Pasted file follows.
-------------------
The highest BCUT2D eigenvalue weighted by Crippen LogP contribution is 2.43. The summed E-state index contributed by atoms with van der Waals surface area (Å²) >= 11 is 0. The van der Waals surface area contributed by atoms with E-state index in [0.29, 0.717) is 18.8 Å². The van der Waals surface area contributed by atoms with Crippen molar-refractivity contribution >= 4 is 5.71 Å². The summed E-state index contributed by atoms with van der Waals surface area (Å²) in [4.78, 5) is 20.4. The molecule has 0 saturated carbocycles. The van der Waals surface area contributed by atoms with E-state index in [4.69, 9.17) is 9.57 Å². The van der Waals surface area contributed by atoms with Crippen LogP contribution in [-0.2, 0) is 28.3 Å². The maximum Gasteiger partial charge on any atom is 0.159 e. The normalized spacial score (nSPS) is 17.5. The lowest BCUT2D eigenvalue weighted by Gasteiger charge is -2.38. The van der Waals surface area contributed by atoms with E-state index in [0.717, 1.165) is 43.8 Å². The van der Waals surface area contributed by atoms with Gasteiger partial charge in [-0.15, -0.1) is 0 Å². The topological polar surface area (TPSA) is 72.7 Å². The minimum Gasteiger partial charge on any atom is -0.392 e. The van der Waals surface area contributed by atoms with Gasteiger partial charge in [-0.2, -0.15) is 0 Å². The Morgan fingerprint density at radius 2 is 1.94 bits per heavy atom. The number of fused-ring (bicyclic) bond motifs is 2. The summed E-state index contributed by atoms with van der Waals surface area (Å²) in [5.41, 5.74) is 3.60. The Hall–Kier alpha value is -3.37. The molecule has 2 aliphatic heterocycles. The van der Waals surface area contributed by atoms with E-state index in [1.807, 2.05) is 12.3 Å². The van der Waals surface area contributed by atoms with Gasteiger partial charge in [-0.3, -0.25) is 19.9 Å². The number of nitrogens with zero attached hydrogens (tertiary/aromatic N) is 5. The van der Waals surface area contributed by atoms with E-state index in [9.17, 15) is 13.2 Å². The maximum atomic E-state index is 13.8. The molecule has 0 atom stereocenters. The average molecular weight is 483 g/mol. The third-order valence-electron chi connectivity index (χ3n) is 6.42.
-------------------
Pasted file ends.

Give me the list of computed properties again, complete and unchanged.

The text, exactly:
The highest BCUT2D eigenvalue weighted by Crippen LogP contribution is 2.43. The summed E-state index contributed by atoms with van der Waals surface area (Å²) >= 11 is 0. The van der Waals surface area contributed by atoms with E-state index in [0.29, 0.717) is 18.8 Å². The van der Waals surface area contributed by atoms with Crippen molar-refractivity contribution >= 4 is 5.71 Å². The summed E-state index contributed by atoms with van der Waals surface area (Å²) in [4.78, 5) is 20.4. The molecule has 0 saturated carbocycles. The van der Waals surface area contributed by atoms with E-state index in [4.69, 9.17) is 9.57 Å². The van der Waals surface area contributed by atoms with Crippen LogP contribution in [-0.2, 0) is 28.3 Å². The maximum Gasteiger partial charge on any atom is 0.159 e. The normalized spacial score (nSPS) is 17.5. The lowest BCUT2D eigenvalue weighted by Gasteiger charge is -2.38. The van der Waals surface area contributed by atoms with E-state index in [0.717, 1.165) is 43.8 Å². The van der Waals surface area contributed by atoms with Gasteiger partial charge in [-0.15, -0.1) is 0 Å². The topological polar surface area (TPSA) is 72.7 Å². The minimum Gasteiger partial charge on any atom is -0.392 e. The van der Waals surface area contributed by atoms with Gasteiger partial charge in [-0.2, -0.15) is 0 Å². The Morgan fingerprint density at radius 2 is 1.94 bits per heavy atom. The number of fused-ring (bicyclic) bond motifs is 2. The summed E-state index contributed by atoms with van der Waals surface area (Å²) in [5.41, 5.74) is 3.60. The Hall–Kier alpha value is -3.37. The molecule has 2 aliphatic heterocycles. The van der Waals surface area contributed by atoms with E-state index in [1.807, 2.05) is 12.3 Å². The van der Waals surface area contributed by atoms with Gasteiger partial charge in [-0.3, -0.25) is 19.9 Å². The number of nitrogens with zero attached hydrogens (tertiary/aromatic N) is 5. The van der Waals surface area contributed by atoms with E-state index in [9.17, 15) is 13.2 Å². The maximum atomic E-state index is 13.8. The molecule has 0 atom stereocenters. The average molecular weight is 483 g/mol. The third-order valence-electron chi connectivity index (χ3n) is 6.42.